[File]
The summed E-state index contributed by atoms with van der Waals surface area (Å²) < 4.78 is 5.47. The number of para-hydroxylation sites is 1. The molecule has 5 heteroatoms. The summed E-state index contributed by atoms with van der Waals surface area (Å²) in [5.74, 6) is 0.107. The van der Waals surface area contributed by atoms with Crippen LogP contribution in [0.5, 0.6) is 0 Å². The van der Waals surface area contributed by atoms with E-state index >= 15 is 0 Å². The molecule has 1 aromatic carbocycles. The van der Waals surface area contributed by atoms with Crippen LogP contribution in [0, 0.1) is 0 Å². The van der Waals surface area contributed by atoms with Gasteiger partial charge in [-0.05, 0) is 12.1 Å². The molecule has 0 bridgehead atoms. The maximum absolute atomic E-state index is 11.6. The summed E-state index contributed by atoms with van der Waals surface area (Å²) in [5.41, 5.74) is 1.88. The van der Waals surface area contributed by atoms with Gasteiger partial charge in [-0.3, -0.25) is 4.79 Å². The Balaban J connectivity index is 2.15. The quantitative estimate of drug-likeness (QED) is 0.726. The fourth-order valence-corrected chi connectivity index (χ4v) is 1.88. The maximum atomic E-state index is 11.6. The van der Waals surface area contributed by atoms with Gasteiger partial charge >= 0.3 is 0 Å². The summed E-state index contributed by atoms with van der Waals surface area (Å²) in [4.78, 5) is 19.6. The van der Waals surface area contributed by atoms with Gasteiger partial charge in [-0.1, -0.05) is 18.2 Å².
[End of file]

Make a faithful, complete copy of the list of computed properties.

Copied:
The summed E-state index contributed by atoms with van der Waals surface area (Å²) < 4.78 is 5.47. The number of para-hydroxylation sites is 1. The molecule has 5 heteroatoms. The summed E-state index contributed by atoms with van der Waals surface area (Å²) in [5.74, 6) is 0.107. The van der Waals surface area contributed by atoms with Crippen LogP contribution in [0.5, 0.6) is 0 Å². The van der Waals surface area contributed by atoms with E-state index >= 15 is 0 Å². The molecule has 1 aromatic carbocycles. The van der Waals surface area contributed by atoms with Crippen LogP contribution in [0, 0.1) is 0 Å². The van der Waals surface area contributed by atoms with Gasteiger partial charge in [-0.05, 0) is 12.1 Å². The molecule has 0 bridgehead atoms. The maximum absolute atomic E-state index is 11.6. The summed E-state index contributed by atoms with van der Waals surface area (Å²) in [5.41, 5.74) is 1.88. The van der Waals surface area contributed by atoms with Gasteiger partial charge in [-0.3, -0.25) is 4.79 Å². The Balaban J connectivity index is 2.15. The quantitative estimate of drug-likeness (QED) is 0.726. The fourth-order valence-corrected chi connectivity index (χ4v) is 1.88. The maximum atomic E-state index is 11.6. The van der Waals surface area contributed by atoms with Gasteiger partial charge >= 0.3 is 0 Å². The summed E-state index contributed by atoms with van der Waals surface area (Å²) in [4.78, 5) is 19.6. The van der Waals surface area contributed by atoms with Gasteiger partial charge in [-0.1, -0.05) is 18.2 Å².